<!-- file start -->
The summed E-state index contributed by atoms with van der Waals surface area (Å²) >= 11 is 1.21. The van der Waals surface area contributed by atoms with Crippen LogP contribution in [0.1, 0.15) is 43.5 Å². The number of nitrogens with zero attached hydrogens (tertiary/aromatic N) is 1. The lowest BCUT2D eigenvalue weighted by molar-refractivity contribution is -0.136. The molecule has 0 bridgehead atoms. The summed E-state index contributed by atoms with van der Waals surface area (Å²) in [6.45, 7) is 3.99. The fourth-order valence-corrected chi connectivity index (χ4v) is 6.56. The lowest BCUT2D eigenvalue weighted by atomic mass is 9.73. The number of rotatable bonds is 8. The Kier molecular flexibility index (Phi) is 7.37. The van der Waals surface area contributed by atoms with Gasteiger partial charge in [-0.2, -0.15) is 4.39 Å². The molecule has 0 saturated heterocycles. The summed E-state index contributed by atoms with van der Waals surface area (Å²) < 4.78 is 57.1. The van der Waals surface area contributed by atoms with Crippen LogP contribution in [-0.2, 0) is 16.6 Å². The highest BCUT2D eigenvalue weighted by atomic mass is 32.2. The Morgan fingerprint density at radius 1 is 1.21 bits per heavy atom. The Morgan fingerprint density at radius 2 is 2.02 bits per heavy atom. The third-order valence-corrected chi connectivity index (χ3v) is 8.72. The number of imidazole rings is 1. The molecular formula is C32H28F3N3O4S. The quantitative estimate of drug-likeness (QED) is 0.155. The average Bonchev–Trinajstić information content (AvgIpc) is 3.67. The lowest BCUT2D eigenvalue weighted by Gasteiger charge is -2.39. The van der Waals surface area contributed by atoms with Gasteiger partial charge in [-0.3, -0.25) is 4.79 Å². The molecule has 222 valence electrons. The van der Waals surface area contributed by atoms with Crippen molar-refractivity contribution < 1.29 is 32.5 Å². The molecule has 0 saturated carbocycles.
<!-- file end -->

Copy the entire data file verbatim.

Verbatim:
The summed E-state index contributed by atoms with van der Waals surface area (Å²) >= 11 is 1.21. The van der Waals surface area contributed by atoms with Crippen LogP contribution in [0.1, 0.15) is 43.5 Å². The number of nitrogens with zero attached hydrogens (tertiary/aromatic N) is 1. The lowest BCUT2D eigenvalue weighted by molar-refractivity contribution is -0.136. The molecule has 0 bridgehead atoms. The summed E-state index contributed by atoms with van der Waals surface area (Å²) in [6.45, 7) is 3.99. The fourth-order valence-corrected chi connectivity index (χ4v) is 6.56. The lowest BCUT2D eigenvalue weighted by atomic mass is 9.73. The number of rotatable bonds is 8. The Kier molecular flexibility index (Phi) is 7.37. The van der Waals surface area contributed by atoms with Gasteiger partial charge in [-0.2, -0.15) is 4.39 Å². The molecule has 0 saturated heterocycles. The summed E-state index contributed by atoms with van der Waals surface area (Å²) < 4.78 is 57.1. The van der Waals surface area contributed by atoms with Crippen LogP contribution in [-0.2, 0) is 16.6 Å². The highest BCUT2D eigenvalue weighted by atomic mass is 32.2. The Morgan fingerprint density at radius 1 is 1.21 bits per heavy atom. The Morgan fingerprint density at radius 2 is 2.02 bits per heavy atom. The third-order valence-corrected chi connectivity index (χ3v) is 8.72. The number of imidazole rings is 1. The molecular formula is C32H28F3N3O4S. The quantitative estimate of drug-likeness (QED) is 0.155. The average Bonchev–Trinajstić information content (AvgIpc) is 3.67. The lowest BCUT2D eigenvalue weighted by Gasteiger charge is -2.39. The van der Waals surface area contributed by atoms with Gasteiger partial charge in [-0.3, -0.25) is 4.79 Å². The molecule has 222 valence electrons. The van der Waals surface area contributed by atoms with Crippen molar-refractivity contribution < 1.29 is 32.5 Å². The molecule has 0 saturated carbocycles.